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original vipassana teaching - Dhamma Wheel

original vipassana teaching

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nick9tap
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Joined: Tue Sep 07, 2010 7:59 am

original vipassana teaching

Postby nick9tap » Tue Sep 07, 2010 8:08 am

Hi, I have been taught vipassana meditation by Goenkas team. I understand that the 10 day couse his organization teaches comes from Burhma and originally was longer than 10 days. The organisers believed that 10 days was the minimum they could condence the course into. I am particlary interested in the original courses taught in Burma in particular the duration of Metta compared to Vipassana practices in the original course. [ie: Goenkas team teach us to balance 50 minutes of vipassana with 10 minutes of Metta. Was this ratio the same as in the original courses.Can any one help me?

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Ben
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Re: original vipassana teaching

Postby Ben » Tue Sep 07, 2010 10:02 am

Hi nick and welcome to Dhamma Wheel!

Depending on who you study under, one's practice is going to take slightly different forms.
The students of Mahasi Sayadaw, I believe, start with Metta Bhavana before then moving on to a form of vipassana that is a little different to that which SN Goenka teaches. A good way to look at vipassana meditation is to look at it as an exercise that helps to cultivate that special wisdom known as 'vipassana'. For some people that is going to involve observing the rise and fall of the abdomen, and for others, such as the students of SN Goenka and others,it will involve the observation of vedana (sensation). And for others - something else.
As for the provenance of SN Goenka's method, he cites that it comes from U Ba Khin. U Ba Khin got it from Saya Thetgyi. Saya Thetgyi was a student of Ledi Sayadaw. As for the particulars of how much time one spent on one technique before moving to another - I think that has been lost in the sands of time but I suspect it may have been a little different for each individual. Early next year I intend to visit the Ledi Monastery north of Monwya and I hope to be able to ask some questions regarding the practices taught by the Sayadaw.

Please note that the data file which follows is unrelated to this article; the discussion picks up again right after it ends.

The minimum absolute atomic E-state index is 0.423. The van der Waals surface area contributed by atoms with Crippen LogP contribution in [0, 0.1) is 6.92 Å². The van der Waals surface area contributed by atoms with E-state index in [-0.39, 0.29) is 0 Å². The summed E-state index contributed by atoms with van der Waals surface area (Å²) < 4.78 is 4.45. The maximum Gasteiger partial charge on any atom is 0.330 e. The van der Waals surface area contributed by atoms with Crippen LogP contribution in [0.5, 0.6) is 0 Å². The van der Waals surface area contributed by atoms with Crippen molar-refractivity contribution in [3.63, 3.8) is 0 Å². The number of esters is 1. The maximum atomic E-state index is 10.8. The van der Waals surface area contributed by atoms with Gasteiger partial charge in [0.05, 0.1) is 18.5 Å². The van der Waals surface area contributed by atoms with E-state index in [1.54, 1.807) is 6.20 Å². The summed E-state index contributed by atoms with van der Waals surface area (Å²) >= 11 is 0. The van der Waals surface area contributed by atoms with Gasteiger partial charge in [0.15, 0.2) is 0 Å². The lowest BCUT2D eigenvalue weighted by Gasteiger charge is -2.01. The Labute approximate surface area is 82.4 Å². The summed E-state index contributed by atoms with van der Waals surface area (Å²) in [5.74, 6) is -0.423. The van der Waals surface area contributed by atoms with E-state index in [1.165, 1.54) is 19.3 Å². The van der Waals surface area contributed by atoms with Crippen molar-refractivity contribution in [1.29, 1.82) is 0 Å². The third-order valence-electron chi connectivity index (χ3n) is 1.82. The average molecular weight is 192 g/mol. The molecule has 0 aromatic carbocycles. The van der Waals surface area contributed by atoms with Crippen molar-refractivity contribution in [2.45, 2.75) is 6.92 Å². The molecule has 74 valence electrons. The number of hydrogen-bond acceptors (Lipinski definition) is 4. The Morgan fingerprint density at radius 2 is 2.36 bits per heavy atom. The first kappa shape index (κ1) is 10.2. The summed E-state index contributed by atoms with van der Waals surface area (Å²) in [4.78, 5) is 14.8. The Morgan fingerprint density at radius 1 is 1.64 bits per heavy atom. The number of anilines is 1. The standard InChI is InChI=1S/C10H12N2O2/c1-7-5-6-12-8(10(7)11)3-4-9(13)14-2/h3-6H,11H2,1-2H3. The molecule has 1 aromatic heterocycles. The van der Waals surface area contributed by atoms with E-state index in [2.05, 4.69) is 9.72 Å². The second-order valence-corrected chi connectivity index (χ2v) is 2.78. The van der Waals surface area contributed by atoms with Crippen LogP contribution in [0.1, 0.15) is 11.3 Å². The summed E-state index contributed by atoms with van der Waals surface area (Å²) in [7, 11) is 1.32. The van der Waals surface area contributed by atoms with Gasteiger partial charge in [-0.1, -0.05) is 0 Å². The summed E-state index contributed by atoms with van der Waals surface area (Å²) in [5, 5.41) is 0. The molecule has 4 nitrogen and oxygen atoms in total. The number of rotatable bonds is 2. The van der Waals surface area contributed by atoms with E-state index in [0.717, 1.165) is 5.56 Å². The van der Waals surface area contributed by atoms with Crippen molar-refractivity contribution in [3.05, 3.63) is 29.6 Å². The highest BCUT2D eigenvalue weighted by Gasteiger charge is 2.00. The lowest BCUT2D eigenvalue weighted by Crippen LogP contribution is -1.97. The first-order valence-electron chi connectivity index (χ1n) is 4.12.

kind regards

Ben
“No lists of things to be done. The day providential to itself. The hour. There is no later. This is later. All things of grace and beauty such that one holds them to one's heart have a common provenance in pain. Their birth in grief and ashes.”
- Cormac McCarthy, The Road

Learn this from the waters:
in mountain clefts and chasms,
loud gush the streamlets,
but great rivers flow silently.
- Sutta Nipata 3.725

(Buddhist aid in Myanmar) • •

e: [email protected]..

nick9tap
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Joined: Tue Sep 07, 2010 7:59 am

Re: original vipassana teaching

Postby nick9tap » Wed Sep 08, 2010 8:08 am

Thanks Ben for that. Part of he reason for me asking is that the fist time I was taught a buddhist meditation
I t went a bit like this- Sit in a comfortable but upright position [to avoid going to sleep] focus on the breath then count 10 of your exhalations if you loose count then start again. When you have counted to 10 consecutive exhalations turn your attention to the inhalation and count ten consecutive inhalations, if you loose count start the count again. When you have completed counting the inhalations you have completed the first part of the meditation. The second half of the meditation is as follows. Remain sitting and focus your attention on yourself and give your self love, this might or might not be difficult for you , if it is difficult then just do as you can and think love to yourself [and remember the centre for love in the human body is around the heart area. Focus this love for yourself for a few minutes, then stop and focus your attention on someone or group of people you like of the same sex [we don’t want to start drifting of into sexual fantasies while we are meditating], and again give love to them, do this for a few minutes then stop, and replace the person or people you like as the object with a person or group of people that you feel neutral about, again , direct your love towards them for a few minutes. When you have finished replace this person or group of people with someone or some people that you dislike and again for a few minutes direct your love towards them. That is the end of the meditation and has 2 half’s, one half focused on the self and one half focused on others. The reason explained to me at the time was that the 2 halves helped to achieve balance.
Comparing the above practice with Goenkas , where the meditator practises 50 mins of vipassana and just 10 mins of metta [and I have observed that many if not most practicioners barely manage 5 mins of Metta] , has got me wondering whether Goenkas method is that balanced and doesnt over empasize the individual at the expence of the development of compassion.
It has been explained to me that Goenkas 10 day course is a condenced version of the origial method handed down from the historical Buddha, and is designed for the western practicioneer. How may I find out what the original course was? Maybe someone high up in the Goenka hier-archy can tell me?

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mikenz66
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Re: original vipassana teaching

Postby mikenz66 » Wed Sep 08, 2010 9:08 am